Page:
In the second story, a successful doctor returns to the housing project where she was raised. There she visits a childhood friend who was, as a girl, the prettier and more glamorous of the two but who never left the project and, more disturbingly, never abandoned the vow they kept as children not to outlive the beloved French singer Claude François, dead at thirty-nine. The even bleaker yet even more grimly comic third story, “The Boys,” takes place in the French countryside, where a teenager is determined to get himself sold to a sex trafficker to escape his impoverished life on a farm where his mother’s grotesque lovers come and go. The longest story, “Brulard’s Day,” is a brilliantly paranoid and mordant account of a fading film actress’s frustrated attempt to escape her awareness that her most glamorous days are behind her—and that her present life amounts to a set of lies she tells herself to avoid the difficult realities of her broken relationships with her estranged family and a lover who has apparently died before the story’s beginning.
The final, shortest, and perhaps best story, “Revelation,” narrates a mother’s bus journey to abandon her son in a distant town; the son has recently become mentally ill or impaired, and the mother can’t bear his “stupid, appallingly stupid” behavior any longer. But the enthralled reactions of their fellow bus passengers to the son’s charismatic face hints too that his beauty, which the mother notes has been enhanced somehow by his cognitive deficit, is what she truly cannot stand: it provokes both guilt and resentment in the woman who cannot simply appreciate his angelic appearance but must also carry the burden of his needs. Given NDiaye’s characteristic use of a restricted viewpoint, we might also wonder if the mother is not projecting her own rejected love for her son, expressed as wonder at his face, onto the passengers.
“Revelation,” appropriately enough, reveals the pattern underlying NDiaye’s stories by depicting with masterful psychological insight and subtle literary style—and in only six pages—its protagonist’s bitter resentment, guilty self-justification, possibly aberrant perception of reality, sub-conscious shame, and almost religious awe. An extended quotation from “Revelation” will demonstrate NDiaye’s rare ability to capture, without judgment or falsely “realistic” clarity, our bewildering tangle of emotions and desires, pride and vulnerability in a world that is sacred and profane at once:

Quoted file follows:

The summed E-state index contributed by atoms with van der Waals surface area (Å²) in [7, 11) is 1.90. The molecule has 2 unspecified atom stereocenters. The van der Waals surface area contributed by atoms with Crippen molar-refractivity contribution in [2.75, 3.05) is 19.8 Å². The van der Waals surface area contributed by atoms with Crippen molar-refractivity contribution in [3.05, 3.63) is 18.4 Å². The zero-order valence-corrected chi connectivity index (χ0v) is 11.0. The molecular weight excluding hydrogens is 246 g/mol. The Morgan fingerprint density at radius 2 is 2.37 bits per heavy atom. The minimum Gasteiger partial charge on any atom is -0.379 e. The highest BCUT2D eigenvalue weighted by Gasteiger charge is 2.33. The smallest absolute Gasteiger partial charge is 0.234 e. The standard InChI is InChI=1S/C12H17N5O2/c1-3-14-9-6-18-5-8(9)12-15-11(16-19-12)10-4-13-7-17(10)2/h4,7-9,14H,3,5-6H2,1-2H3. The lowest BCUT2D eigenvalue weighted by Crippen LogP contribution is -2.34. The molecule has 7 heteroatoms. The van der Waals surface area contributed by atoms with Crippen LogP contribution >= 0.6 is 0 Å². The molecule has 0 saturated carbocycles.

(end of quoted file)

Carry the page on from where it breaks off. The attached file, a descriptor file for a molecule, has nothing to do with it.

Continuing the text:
This woman thought that she couldn’t bear the beauty of that son’s face one moment longer—and that, in the old days, when he was still right, his face was never as handsome. No one would have turned to look at her son back when there was no need to keep from him where he was being taken. His face then had no reason to be as beautiful as it was now, since it expressed only ordinary thoughts. Nevertheless, thought the woman, rebelling, no one had the right to demand that she feel grateful or pleased at this change, no one could ask her to admire that face herself, however handsome and calm it may be.
NDiaye’s characters, whether male or female, white or black, well off or poor, are lonely wanderers unable to attain the “normal” lives that seem to come so naturally to others. But her stories invite us to ask if their confusion isn’t our own, if it isn’t in fact the subterranean cave that runs beneath national borders, unequal neighborhoods, and sexual difference, an underworld where we may all meet on the equal ground of our own self-alienation and abjection. In this way, her oneiric tales suggest a necessary truth about contemporary life that explains why she is increasingly—and justly—recognized as a major world writer.